Fiction With Purpose Romantic Nude Maja - La Maja Desnuda - Woman Triumphant

Nude Maja - La Maja Desnuda - Woman Triumphant

Nude Maja - La Maja Desnuda - Woman Triumphant
Catalog # SKU1846
Publisher TGS Publishing
Weight 1.00 lbs
Author Name Vicente Blasco Ibanez
 
$18.95
Quantity

Description

The Nude Maja
(La Maja Desnuda)


or
Woman Triumphant

by
Vicente Blasco Ibañez

The title of this novel in the original, La maja desnuda, "The Nude Maja," is also the name of one of the most famous pictures of the great Spanish painter Francisco Goya.



From the Preface

The word maja has no exact equivalent in English or in any of the modern languages. Literally, it means "bedecked," "showy," "gaudily attired," "flashy," "dazzling," etc., and it was applied at the end of the eighteenth century and at the beginning of the nineteenth to a certain class of gay women of the lower strata of Madrid society notorious for their love of dancing and their fondness for exhibiting themselves conspicuously at bull-fights and all popular celebrations. The great ladies of the aristocracy affected the free ways and imitated the picturesque dress of the maja; Goya made this type the central figure of many of his genre paintings, and the dramatist Ramón de la Cruz based most of his sainetes-farcical pieces in one act-upon the customs and rivalries of these women. The dress invented by the maja, consisting of a short skirt partly covered by a net with berry-shaped tassels, white mantilla and high shell-comb, is considered all over the world as the national costume of Spanish women.

When the novel first appeared in Spain some years ago, a certain part of the Madrid public, unduly evil-minded, thought that it had discovered the identity of the real persons whom I had taken as models to draw my characters. This claim provoked a scandalous sensation and gave my book an unwholesome notoriety. It was thought that the protagonists of La maja desnuda were an illustrious Spanish painter of world-wide fame, who is my friend, and an aristocratic lady very celebrated at the time but now forgotten. I protested against this unwarranted and fantastic interpretation. Although I draw my characters from life, I do so only in a very fragmentary way (like all the great creative novelists whom I admire as masters in the field of fiction), using the materials gathered in my observations to form completely new types which are the direct and legitimate offspring of my own imagination. To use a figure: as a novelist I am a painter, not a photographer. Although I seek my inspiration in reality, I copy it in accordance with my own way of seeing it; I do not reproduce it with the mechanical servility of the photographic camera.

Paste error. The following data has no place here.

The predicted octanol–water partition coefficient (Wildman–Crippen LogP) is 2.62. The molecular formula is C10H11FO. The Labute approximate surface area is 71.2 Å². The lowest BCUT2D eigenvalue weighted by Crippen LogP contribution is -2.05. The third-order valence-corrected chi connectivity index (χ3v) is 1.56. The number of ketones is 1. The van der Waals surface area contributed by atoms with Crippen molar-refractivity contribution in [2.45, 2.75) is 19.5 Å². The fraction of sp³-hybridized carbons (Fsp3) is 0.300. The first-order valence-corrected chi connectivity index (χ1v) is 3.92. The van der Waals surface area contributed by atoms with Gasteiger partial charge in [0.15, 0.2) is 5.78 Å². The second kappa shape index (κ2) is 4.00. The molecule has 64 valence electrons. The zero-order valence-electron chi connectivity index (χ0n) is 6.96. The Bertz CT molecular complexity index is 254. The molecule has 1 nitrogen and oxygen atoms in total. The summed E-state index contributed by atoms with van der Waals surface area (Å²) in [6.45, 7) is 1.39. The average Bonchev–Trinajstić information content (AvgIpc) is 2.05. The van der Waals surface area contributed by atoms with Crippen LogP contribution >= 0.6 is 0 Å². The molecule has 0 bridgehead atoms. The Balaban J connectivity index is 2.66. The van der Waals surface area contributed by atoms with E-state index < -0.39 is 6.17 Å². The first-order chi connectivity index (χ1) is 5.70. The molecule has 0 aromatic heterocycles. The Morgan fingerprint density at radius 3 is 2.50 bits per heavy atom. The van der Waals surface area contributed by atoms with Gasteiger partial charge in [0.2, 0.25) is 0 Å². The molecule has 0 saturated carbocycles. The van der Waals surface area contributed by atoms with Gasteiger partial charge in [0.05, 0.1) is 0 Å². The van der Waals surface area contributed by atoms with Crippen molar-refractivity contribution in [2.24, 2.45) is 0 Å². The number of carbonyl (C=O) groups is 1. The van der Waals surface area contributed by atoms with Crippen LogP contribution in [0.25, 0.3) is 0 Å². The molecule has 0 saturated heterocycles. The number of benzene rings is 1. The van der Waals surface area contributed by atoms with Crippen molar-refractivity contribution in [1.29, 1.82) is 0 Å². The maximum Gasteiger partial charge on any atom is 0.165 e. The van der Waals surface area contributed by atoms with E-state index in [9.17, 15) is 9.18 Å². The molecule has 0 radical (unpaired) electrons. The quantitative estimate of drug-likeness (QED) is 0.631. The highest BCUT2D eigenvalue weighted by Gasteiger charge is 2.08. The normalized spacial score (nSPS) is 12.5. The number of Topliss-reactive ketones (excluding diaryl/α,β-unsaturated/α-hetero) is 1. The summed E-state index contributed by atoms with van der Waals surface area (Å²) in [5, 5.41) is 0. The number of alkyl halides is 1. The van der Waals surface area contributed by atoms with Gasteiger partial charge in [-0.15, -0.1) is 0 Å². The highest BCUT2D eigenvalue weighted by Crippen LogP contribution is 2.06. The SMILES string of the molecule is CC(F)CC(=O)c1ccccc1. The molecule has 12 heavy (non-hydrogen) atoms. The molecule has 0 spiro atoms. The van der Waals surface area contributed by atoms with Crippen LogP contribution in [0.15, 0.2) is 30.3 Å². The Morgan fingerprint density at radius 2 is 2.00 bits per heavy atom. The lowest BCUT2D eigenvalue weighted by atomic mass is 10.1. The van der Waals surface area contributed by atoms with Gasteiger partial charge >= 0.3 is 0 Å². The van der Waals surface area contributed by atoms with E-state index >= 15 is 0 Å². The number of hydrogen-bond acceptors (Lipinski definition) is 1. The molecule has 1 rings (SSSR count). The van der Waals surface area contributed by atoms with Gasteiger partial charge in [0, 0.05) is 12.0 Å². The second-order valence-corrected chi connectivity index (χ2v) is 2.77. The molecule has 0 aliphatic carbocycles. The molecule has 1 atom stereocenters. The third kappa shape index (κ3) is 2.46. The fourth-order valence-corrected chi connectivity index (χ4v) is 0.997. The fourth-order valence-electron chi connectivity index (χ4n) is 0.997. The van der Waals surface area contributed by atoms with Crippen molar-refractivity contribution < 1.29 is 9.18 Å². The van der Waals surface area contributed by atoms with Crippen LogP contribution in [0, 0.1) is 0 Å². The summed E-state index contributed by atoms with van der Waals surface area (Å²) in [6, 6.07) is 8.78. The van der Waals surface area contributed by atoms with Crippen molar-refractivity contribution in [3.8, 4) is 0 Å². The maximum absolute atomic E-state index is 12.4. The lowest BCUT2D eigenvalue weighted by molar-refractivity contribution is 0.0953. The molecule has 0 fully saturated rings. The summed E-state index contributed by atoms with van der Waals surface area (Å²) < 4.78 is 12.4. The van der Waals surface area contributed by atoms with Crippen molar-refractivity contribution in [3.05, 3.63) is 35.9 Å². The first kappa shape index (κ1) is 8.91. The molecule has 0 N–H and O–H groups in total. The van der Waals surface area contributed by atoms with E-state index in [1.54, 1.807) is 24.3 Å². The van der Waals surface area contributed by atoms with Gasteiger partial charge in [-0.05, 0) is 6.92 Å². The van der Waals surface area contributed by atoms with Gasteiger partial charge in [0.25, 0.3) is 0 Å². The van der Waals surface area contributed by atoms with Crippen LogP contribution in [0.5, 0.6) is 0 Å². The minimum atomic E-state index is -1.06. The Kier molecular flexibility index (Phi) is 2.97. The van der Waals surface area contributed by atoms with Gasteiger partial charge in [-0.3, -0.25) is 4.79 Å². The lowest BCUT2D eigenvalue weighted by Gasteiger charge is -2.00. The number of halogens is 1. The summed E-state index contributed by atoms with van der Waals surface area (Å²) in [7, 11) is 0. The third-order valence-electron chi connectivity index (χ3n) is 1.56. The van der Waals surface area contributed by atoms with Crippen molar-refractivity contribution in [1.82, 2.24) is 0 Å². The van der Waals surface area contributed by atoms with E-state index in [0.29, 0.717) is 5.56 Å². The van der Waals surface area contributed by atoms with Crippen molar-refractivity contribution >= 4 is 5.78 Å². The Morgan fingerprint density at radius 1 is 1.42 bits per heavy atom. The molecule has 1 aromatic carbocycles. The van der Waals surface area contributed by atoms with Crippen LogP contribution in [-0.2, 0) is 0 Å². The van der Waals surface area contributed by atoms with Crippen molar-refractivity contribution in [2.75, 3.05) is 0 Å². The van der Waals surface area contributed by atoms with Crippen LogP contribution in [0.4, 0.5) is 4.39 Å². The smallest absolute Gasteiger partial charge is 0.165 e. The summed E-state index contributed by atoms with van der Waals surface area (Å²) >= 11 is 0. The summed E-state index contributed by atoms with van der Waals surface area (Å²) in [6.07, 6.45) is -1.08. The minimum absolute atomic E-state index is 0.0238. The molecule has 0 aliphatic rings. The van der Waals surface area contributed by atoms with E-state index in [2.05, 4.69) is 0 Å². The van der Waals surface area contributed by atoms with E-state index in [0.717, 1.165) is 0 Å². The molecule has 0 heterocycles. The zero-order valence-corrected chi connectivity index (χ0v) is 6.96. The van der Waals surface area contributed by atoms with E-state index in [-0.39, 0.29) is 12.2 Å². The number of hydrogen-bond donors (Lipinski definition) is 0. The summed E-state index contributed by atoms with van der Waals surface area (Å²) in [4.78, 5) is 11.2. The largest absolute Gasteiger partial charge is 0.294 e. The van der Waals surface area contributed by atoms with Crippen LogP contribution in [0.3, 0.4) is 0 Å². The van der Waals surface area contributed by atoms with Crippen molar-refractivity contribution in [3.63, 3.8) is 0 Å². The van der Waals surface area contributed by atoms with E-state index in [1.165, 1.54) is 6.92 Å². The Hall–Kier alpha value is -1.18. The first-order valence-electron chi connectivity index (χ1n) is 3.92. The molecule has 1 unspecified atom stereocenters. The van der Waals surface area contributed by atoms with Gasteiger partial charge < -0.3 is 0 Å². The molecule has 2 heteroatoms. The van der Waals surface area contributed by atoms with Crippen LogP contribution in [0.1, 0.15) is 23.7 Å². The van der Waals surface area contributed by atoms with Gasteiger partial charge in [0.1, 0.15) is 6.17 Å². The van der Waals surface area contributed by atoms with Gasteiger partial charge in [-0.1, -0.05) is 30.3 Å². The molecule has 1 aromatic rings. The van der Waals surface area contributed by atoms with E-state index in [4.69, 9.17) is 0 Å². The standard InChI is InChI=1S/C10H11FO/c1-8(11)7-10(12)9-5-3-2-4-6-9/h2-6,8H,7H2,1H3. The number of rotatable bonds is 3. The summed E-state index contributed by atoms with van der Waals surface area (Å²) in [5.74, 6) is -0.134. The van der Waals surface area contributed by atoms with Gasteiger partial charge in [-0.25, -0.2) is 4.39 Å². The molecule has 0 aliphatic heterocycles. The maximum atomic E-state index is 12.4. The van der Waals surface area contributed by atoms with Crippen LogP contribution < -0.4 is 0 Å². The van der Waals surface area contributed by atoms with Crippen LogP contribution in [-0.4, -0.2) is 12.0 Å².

It is possible that my imaginary heroes are vaguely reminiscent of beings who actually exist. Subconsciousness is the novelist's principal instrument, and this subconsciousness frequently mocks us, leading us to mistake for our own creation the things which we have unwittingly observed in Nature. But despite this, it is unfair, as well as risky, for the reader to assign the names of real persons to the characters of fiction, saying, "This is So-and-so."

It would be equally unfair to consider this novel as audacious or of doubtful morality. The artistic world which I describe in La maja desnuda cannot be expected to have the same conception of life as the conventional world. Far from believing it immoral, I consider this one of the most moral novels I have ever written. And it is for this reason that, with a full realization of the standards demanded by the English-reading public, I have not hesitated to authorize the present translation without palliation or amputation, fully convinced that the reader will not find anything in this novel objectionable or offensive to his moral sense. Morality is not to be found in words but in deeds and in the lessons which these deeds teach.

Excerpt

Renovales returned this scorn by insulting her mentally. That Countess of Alberca was a fine one. No wonder people talked about her. Perhaps when she appeared in his studio, always in a hurry and out of breath, she came from a private interview with some one of those young bloods that hung around her, attracted by her still fresh, alluring maturity.